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Wednesday, August 17, 2005

Thin skin will help robots 'feel'


Japanese researchers have developed a flexible artificial skin that could give robots a humanlike sense of touch.

The team manufactured a type of "skin" capable of sensing pressure and another capable of sensing temperature.

These are supple enough to wrap around robot fingers and relatively cheap to make, the researchers have claimed.

The University of Tokyo team describe their work in the latest issue of the journal Proceedings of the National Academy of Sciences.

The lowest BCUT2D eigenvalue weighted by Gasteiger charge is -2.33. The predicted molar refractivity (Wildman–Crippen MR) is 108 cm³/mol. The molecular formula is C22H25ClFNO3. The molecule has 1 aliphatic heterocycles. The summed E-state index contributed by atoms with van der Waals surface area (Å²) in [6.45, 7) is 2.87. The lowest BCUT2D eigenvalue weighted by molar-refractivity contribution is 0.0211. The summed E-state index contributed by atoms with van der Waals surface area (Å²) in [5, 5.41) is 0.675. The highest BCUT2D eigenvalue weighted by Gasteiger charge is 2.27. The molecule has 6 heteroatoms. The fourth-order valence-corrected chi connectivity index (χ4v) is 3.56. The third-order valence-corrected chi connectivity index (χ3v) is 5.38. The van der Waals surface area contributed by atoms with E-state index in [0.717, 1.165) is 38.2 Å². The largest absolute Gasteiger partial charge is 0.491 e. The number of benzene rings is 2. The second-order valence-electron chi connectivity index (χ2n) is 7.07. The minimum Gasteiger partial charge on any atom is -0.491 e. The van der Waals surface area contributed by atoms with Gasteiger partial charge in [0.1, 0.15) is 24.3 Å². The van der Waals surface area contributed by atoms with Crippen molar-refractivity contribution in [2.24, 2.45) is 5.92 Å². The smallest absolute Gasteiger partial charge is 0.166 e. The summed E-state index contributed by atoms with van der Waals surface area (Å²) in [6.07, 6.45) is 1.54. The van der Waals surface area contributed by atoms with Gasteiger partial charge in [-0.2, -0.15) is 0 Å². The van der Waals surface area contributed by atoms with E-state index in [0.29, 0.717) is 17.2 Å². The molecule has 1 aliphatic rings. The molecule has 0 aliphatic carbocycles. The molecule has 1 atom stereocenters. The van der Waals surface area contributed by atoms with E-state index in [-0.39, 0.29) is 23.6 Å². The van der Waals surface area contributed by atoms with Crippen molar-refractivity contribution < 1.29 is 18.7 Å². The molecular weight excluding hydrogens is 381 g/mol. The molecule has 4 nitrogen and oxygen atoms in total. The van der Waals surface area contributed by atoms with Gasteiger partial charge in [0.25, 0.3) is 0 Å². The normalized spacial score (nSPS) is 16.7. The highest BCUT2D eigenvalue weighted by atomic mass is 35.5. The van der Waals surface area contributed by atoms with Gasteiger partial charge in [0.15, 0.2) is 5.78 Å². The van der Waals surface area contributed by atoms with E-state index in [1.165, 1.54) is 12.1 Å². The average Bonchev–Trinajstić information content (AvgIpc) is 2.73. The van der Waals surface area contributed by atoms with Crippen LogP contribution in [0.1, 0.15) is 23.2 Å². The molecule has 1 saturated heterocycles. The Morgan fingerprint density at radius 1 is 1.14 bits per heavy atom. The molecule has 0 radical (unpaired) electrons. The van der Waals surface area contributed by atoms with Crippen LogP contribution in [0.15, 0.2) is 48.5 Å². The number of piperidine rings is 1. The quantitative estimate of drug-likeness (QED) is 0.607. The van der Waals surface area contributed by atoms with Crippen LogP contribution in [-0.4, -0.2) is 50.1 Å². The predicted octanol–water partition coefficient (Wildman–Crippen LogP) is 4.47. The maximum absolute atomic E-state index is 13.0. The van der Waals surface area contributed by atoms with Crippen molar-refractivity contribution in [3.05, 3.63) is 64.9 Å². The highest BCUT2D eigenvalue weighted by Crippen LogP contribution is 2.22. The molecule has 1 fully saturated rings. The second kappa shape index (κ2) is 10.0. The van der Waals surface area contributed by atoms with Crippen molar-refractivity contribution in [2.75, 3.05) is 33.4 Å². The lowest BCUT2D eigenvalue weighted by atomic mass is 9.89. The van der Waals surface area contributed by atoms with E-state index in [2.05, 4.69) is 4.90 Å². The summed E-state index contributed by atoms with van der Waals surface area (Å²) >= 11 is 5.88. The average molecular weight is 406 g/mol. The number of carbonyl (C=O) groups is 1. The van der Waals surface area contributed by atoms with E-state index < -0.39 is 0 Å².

The researchers explain how pressure-sensing and temperature-sensing networks can be laminated together, forming an artificial skin that can detect both properties simultaneously.

Takao Someya, lead author on the latest research, previously developed a form of artificial skin capable of sensing pressure.

But the ability to sense temperature as well allows the scientists to more closely imitate the functions of human skin.

Someya and his colleagues used electronic circuits as pressure sensors and semiconductors as temperature sensors. They embedded these sensors in a thin plastic film to create a net-like matrix.



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